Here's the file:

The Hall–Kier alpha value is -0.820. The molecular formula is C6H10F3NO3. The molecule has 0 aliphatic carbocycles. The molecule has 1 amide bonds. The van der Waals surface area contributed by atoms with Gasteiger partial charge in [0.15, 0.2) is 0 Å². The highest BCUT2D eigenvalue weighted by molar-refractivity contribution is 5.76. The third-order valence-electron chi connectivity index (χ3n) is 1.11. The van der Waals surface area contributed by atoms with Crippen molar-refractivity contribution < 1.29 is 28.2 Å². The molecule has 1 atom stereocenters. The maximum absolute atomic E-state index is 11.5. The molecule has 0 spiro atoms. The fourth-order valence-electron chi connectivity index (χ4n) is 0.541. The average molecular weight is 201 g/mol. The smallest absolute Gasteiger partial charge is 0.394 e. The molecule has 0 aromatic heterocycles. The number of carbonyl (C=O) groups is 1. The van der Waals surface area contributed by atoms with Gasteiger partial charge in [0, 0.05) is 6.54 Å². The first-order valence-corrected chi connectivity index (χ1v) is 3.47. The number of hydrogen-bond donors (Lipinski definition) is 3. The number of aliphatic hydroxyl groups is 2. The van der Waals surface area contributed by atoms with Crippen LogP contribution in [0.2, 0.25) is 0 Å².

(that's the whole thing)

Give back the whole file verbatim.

The Hall–Kier alpha value is -0.820. The molecular formula is C6H10F3NO3. The molecule has 0 aliphatic carbocycles. The molecule has 1 amide bonds. The van der Waals surface area contributed by atoms with Gasteiger partial charge in [0.15, 0.2) is 0 Å². The highest BCUT2D eigenvalue weighted by molar-refractivity contribution is 5.76. The third-order valence-electron chi connectivity index (χ3n) is 1.11. The van der Waals surface area contributed by atoms with Crippen molar-refractivity contribution < 1.29 is 28.2 Å². The molecule has 1 atom stereocenters. The maximum absolute atomic E-state index is 11.5. The molecule has 0 spiro atoms. The fourth-order valence-electron chi connectivity index (χ4n) is 0.541. The average molecular weight is 201 g/mol. The smallest absolute Gasteiger partial charge is 0.394 e. The molecule has 0 aromatic heterocycles. The number of carbonyl (C=O) groups is 1. The van der Waals surface area contributed by atoms with Gasteiger partial charge in [0, 0.05) is 6.54 Å². The first-order valence-corrected chi connectivity index (χ1v) is 3.47. The number of hydrogen-bond donors (Lipinski definition) is 3. The number of aliphatic hydroxyl groups is 2. The van der Waals surface area contributed by atoms with Crippen LogP contribution in [0.2, 0.25) is 0 Å².